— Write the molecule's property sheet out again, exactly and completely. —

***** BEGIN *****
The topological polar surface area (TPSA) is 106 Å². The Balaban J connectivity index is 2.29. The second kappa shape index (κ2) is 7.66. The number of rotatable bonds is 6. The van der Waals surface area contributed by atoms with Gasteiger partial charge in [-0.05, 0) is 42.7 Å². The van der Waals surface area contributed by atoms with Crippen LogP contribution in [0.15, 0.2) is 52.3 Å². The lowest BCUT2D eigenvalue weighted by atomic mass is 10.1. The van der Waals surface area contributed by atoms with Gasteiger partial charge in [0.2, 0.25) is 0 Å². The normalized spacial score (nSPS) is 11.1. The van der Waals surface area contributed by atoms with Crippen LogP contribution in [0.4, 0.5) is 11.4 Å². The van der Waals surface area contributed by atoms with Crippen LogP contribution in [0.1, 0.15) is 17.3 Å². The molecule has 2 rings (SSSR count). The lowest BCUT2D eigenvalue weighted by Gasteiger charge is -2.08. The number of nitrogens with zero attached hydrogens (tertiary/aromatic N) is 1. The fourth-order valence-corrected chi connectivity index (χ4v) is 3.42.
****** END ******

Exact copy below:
The topological polar surface area (TPSA) is 106 Å². The Balaban J connectivity index is 2.29. The second kappa shape index (κ2) is 7.66. The number of rotatable bonds is 6. The van der Waals surface area contributed by atoms with Gasteiger partial charge in [-0.05, 0) is 42.7 Å². The van der Waals surface area contributed by atoms with Crippen LogP contribution in [0.15, 0.2) is 52.3 Å². The lowest BCUT2D eigenvalue weighted by atomic mass is 10.1. The van der Waals surface area contributed by atoms with Gasteiger partial charge in [0.2, 0.25) is 0 Å². The normalized spacial score (nSPS) is 11.1. The van der Waals surface area contributed by atoms with Crippen LogP contribution in [0.4, 0.5) is 11.4 Å². The van der Waals surface area contributed by atoms with Crippen LogP contribution in [0.1, 0.15) is 17.3 Å². The molecule has 2 rings (SSSR count). The lowest BCUT2D eigenvalue weighted by Gasteiger charge is -2.08. The number of nitrogens with zero attached hydrogens (tertiary/aromatic N) is 1. The fourth-order valence-corrected chi connectivity index (χ4v) is 3.42.